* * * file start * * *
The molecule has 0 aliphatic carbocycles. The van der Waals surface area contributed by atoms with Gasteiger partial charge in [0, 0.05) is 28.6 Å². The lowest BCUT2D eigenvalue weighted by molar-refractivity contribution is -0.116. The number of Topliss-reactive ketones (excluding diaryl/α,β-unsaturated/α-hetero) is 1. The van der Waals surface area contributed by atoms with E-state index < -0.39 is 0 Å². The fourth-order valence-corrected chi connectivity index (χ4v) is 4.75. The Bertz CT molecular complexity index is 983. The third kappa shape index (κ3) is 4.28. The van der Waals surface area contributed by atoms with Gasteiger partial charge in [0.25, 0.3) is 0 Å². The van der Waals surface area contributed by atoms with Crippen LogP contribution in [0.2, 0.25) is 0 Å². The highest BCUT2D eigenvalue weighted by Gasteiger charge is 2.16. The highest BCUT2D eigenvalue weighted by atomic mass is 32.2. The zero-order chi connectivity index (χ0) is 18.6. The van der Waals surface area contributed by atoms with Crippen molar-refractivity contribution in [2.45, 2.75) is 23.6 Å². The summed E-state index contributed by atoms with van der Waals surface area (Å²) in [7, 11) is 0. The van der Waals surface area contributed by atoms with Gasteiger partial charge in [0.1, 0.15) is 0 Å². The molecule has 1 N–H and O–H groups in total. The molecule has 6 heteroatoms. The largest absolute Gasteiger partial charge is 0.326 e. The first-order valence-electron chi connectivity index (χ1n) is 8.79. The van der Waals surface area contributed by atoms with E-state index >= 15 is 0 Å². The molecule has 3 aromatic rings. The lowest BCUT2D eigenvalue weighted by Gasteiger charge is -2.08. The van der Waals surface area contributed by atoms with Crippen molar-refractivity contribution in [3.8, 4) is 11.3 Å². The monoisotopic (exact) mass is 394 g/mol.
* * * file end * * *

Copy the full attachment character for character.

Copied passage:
The molecule has 0 aliphatic carbocycles. The van der Waals surface area contributed by atoms with Gasteiger partial charge in [0, 0.05) is 28.6 Å². The lowest BCUT2D eigenvalue weighted by molar-refractivity contribution is -0.116. The number of Topliss-reactive ketones (excluding diaryl/α,β-unsaturated/α-hetero) is 1. The van der Waals surface area contributed by atoms with E-state index < -0.39 is 0 Å². The fourth-order valence-corrected chi connectivity index (χ4v) is 4.75. The Bertz CT molecular complexity index is 983. The third kappa shape index (κ3) is 4.28. The van der Waals surface area contributed by atoms with Gasteiger partial charge in [0.25, 0.3) is 0 Å². The van der Waals surface area contributed by atoms with Crippen LogP contribution in [0.2, 0.25) is 0 Å². The highest BCUT2D eigenvalue weighted by Gasteiger charge is 2.16. The highest BCUT2D eigenvalue weighted by atomic mass is 32.2. The zero-order chi connectivity index (χ0) is 18.6. The van der Waals surface area contributed by atoms with Crippen molar-refractivity contribution in [2.45, 2.75) is 23.6 Å². The summed E-state index contributed by atoms with van der Waals surface area (Å²) in [7, 11) is 0. The van der Waals surface area contributed by atoms with Gasteiger partial charge in [0.1, 0.15) is 0 Å². The molecule has 1 N–H and O–H groups in total. The molecule has 6 heteroatoms. The largest absolute Gasteiger partial charge is 0.326 e. The first-order valence-electron chi connectivity index (χ1n) is 8.79. The van der Waals surface area contributed by atoms with E-state index >= 15 is 0 Å². The molecule has 3 aromatic rings. The lowest BCUT2D eigenvalue weighted by Gasteiger charge is -2.08. The van der Waals surface area contributed by atoms with Crippen molar-refractivity contribution in [3.8, 4) is 11.3 Å². The monoisotopic (exact) mass is 394 g/mol.